“All the untidy activity continues,
awful but cheerful.”
That is how the Elizabeth Bishop ends “The Bight Poem,” in which she describes the activity in a fishing cove where stove-in boats are piled “like torn-open, unanswered letters.” I know exactly what she means, having spent time as a child, mostly during summer, in the Nova Scotia fishing village where my father grew up. This past May, I ventured north to the Elizabeth Bishop house in Great Village, Nova Scotia, where she spent her childhood, and hunkered down for a week of writing. I felt right at home. The house was charming and cozy and quiet; there was no Wifi or television, no traffic, no other guests–just me and my thoughts. I used to think I must be a freak for requiring such solitude, but that was before I called myself a writer.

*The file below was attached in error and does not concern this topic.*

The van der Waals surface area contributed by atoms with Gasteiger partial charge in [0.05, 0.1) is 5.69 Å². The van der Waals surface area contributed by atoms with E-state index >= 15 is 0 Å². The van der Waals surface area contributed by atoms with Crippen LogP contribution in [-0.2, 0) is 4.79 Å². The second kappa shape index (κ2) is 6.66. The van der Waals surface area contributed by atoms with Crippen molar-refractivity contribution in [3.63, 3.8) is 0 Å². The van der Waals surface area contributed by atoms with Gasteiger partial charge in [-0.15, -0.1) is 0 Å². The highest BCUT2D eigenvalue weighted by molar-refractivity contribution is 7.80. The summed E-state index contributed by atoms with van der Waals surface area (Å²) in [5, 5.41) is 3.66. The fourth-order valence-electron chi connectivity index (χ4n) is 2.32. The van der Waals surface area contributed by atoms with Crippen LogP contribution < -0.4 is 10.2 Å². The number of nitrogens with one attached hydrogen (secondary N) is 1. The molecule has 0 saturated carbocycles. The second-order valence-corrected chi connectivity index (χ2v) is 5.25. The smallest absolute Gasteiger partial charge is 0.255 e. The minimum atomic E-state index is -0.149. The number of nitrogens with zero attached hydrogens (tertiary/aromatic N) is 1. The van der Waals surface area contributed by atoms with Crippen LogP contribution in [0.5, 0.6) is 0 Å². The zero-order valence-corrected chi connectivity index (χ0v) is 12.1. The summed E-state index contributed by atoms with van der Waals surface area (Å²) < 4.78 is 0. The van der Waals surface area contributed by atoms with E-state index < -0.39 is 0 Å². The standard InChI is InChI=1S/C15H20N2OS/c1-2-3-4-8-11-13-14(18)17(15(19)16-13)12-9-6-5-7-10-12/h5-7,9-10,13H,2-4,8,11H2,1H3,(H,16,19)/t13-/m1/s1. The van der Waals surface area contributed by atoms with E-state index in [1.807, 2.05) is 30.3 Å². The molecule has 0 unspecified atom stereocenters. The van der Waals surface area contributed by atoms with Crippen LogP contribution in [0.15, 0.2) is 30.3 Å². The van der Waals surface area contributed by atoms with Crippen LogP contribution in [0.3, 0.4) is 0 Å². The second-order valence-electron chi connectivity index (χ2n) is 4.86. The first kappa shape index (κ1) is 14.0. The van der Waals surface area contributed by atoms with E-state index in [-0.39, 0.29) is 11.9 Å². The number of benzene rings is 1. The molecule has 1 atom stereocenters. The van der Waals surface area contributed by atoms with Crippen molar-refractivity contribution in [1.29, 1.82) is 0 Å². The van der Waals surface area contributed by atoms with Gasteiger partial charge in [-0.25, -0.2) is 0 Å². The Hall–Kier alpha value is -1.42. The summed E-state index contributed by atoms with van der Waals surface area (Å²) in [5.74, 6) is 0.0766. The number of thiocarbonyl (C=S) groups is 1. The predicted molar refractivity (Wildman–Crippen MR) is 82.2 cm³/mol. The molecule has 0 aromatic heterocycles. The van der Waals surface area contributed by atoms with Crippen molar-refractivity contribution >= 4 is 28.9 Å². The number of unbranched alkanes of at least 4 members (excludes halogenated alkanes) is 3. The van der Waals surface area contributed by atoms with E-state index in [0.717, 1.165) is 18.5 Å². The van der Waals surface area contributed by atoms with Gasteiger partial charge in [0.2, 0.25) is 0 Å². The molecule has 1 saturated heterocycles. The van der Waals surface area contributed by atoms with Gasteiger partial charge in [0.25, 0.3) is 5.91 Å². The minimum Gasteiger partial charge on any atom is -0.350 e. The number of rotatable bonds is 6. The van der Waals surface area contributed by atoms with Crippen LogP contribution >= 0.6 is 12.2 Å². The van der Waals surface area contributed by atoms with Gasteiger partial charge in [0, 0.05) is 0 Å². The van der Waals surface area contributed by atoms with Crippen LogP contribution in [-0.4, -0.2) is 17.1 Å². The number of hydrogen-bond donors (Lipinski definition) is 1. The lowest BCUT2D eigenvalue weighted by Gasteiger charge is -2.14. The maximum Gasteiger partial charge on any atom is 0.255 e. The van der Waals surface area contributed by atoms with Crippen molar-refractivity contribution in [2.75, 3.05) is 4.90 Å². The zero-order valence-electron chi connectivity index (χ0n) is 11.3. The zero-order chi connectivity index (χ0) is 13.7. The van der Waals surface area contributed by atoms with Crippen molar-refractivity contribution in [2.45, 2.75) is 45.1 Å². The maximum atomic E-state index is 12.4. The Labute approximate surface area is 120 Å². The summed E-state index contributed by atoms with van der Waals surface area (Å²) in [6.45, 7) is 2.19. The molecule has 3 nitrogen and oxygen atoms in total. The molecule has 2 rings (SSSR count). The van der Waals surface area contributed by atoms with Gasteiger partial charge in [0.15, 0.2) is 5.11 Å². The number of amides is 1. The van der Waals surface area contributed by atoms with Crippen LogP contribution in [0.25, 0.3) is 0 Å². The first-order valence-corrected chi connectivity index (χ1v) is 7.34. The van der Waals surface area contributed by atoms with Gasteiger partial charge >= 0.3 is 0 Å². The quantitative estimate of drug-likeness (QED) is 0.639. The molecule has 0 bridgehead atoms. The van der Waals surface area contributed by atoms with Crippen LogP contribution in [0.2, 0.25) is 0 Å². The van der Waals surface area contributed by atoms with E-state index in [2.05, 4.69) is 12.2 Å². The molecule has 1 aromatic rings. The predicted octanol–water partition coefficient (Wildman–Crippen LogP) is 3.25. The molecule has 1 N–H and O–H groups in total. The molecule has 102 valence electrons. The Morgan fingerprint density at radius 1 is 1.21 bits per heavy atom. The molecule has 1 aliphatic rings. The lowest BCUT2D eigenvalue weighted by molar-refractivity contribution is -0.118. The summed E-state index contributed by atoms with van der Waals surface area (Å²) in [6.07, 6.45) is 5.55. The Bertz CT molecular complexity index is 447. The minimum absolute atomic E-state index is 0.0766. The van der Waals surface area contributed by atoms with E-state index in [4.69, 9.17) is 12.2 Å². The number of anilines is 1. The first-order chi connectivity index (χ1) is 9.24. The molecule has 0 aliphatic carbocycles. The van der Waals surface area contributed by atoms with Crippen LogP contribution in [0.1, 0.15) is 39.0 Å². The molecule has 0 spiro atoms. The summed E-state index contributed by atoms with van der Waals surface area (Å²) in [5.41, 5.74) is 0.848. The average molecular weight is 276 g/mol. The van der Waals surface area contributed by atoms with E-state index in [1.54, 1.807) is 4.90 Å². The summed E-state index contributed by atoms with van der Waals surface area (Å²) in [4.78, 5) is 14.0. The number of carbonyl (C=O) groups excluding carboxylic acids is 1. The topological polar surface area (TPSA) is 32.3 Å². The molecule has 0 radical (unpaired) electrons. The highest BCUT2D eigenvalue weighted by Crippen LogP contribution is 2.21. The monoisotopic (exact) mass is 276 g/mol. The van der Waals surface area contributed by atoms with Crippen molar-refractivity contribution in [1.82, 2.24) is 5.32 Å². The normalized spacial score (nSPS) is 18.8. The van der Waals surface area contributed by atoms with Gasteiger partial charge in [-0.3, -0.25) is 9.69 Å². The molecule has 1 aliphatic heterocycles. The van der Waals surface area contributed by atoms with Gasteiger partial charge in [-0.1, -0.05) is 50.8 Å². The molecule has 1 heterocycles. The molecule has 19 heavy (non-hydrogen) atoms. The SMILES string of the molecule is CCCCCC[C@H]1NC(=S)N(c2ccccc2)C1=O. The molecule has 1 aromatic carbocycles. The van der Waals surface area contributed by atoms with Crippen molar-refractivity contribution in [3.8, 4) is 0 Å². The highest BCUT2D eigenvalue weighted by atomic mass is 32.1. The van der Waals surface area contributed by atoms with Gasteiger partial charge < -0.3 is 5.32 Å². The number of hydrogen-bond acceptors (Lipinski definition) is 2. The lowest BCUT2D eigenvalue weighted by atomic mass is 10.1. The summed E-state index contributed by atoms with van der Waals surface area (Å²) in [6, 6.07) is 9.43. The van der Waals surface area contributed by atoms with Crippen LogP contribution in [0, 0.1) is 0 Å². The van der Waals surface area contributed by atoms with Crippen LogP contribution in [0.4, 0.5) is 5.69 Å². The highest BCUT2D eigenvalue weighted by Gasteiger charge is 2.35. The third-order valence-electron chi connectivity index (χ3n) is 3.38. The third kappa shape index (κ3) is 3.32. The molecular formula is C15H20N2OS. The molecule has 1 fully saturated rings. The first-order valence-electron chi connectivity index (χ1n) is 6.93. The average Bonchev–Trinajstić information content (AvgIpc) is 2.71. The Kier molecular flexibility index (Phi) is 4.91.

Awful but cheerful: That’s how I often feel, writing. The work (and it is work; nothing comes easily) is solitary and often frustrating. But I can’t imagine not writing. It’s the only way I know to make sense of this life. Sometimes the end result is great, and often it isn’t. But I keep cheerfully at it, because I don’t know what else to do. Nothing else feels as challenging, and almost nothing else feels as intimate.
This site is under construction. Some posts are hidden for privacy purposes. If you have a thought about something you read, please leave a comment.